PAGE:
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The most effective way one can learn a new programming language or framework is by repeatedly building things and learning from mistakes made along the way. However, while this approach is effective it isn't efficient, because learning in this fashion can often take months. Fortunately, one can reduce some of this time requirement by experimenting with an existing application that has been built by a fellow developer who has already gone through the trouble of taking the long way around the mountain.
For this reason I try to base my books around a companion project, and make the code available to readers. This was no different with Easy Laravel 5, in which I base much of the material around a fictional social event application named HackerPair. Today I'm pleased to announce all of the HackerPair code is available on GitHub at https://github.com/wjgilmore/hackerpair.
The HackerPair site embodies many features Laravel developers would likely want to integrate into their own web applications, including user authentication, complex models and database relationships, e-mail delivery, sophisticated views and layouts, and Vue.js-based interface enhancement. I'll highlight a few other key features here:
- Multiple Blade Templates: HackerPair uses multiple layouts to display different pages in a variety of fashions.
- Comprehensive Database Seeding Examples: Many beginning developers tend to skip over the generation of real-world data for the development environment. HackerPair includes extensive data generation scripts (known as seeds) for users, events, categories, and locations.
- Form Integration and Validation: HackerPair uses the powerful LaravelCollective/HTML package for forms generation, and relies on formalized Laravel procedures for input validation including use of the native Laravel validators and form requests.
- Extensive Model Relationships: HackerPair offers numerous examples of model relationships by including features such as event creation (events are owned by users), event favorites (users can favorite many events), event locations (events belong to states, states have many events), and so on.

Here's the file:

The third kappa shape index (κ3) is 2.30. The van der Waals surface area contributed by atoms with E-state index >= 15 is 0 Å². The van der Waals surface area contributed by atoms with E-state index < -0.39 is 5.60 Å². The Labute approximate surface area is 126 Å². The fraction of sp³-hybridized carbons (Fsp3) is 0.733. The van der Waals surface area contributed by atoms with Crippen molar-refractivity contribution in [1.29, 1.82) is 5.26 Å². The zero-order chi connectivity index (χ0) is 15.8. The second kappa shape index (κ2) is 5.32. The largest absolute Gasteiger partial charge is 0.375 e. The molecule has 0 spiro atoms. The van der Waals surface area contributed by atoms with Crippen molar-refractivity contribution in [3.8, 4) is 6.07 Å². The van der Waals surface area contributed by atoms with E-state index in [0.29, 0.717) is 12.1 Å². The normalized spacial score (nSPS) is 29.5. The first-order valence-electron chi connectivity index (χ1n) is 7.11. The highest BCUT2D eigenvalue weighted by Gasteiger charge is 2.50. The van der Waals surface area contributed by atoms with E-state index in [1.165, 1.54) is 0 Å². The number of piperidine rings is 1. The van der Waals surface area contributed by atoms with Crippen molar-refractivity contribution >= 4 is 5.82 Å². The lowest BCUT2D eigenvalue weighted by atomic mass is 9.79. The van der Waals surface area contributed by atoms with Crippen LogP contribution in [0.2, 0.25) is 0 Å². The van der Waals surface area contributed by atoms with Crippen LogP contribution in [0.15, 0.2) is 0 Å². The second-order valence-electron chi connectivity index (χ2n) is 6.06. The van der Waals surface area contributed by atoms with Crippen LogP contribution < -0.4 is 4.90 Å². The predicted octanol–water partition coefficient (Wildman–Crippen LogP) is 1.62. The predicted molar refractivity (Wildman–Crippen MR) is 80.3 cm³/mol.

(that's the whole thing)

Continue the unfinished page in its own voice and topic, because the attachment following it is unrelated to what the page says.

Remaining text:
- User Authentication and Profile Management: Laravel offers great off-the-shelf support for user registration and login, however developers will quickly outgrow the defaults. HackerPair extends the registration form to include several additional fields, extensively modifies the default registration and login view formatting, and adds account profile management.
- Social Login: In addition to standard user registration and authentication, users can instead opt to login using a third-party service such as GitHub and Twitter.
- Nested Routes: As you application grows in complexity, you'll want to make sure the routes are defined using the most intuitive approach. This often means taking advantage of nested routes. The HackerPair source code and book will show you how to integrate these often confusing routes into your own application.
- Route Model Binding: The app takes advantage of route model binding whenever practical,
eliminating a great deal of otherwise required boilerplate code.
- Bootstrap 4 Integration: Although Bootstrap 4 is still in beta at the time of this writing, I wanted to give it a spin and am glad I did. Although I will make clear I'm not a CSS nor design guru, and you'll find some of my styling to be repulsive. At any rate, in the book you'll also learn how to integrate Bootstrap 3, Bootstrap 4, and the new Tailwind CSS frameworks.
- Extensive Automated Testing: One of my favorite Laravel features is the practically push button automated test integration. The HackerPair project includes extensive testing of numerous aspects of the code, including unit tests, model tests, and integration tests using Laravel Dusk.
- A REST API (forthcoming): We want to give developers the chance to build their own cool HackerPair applications, and so have exposed a REST API which allows information about events to be retrieved for display in a variety of formats.
- Middleware: The native
Authenticate middleware is used in the application to determine if a user is logged in and therefore allowed to perform certain tasks and see restricted content.
Best of all, all interested Laravel developers are provided with free access to the HackerPair GitHub repository. Head on over to GitHub to download the latest release.
Questions about the code or book? E-mail me anytime at email@example.com. Follow me on Twitter at @wjgilmore.com for an ongoing stream of information about my books, Laravel, PHP, and other fun stuff.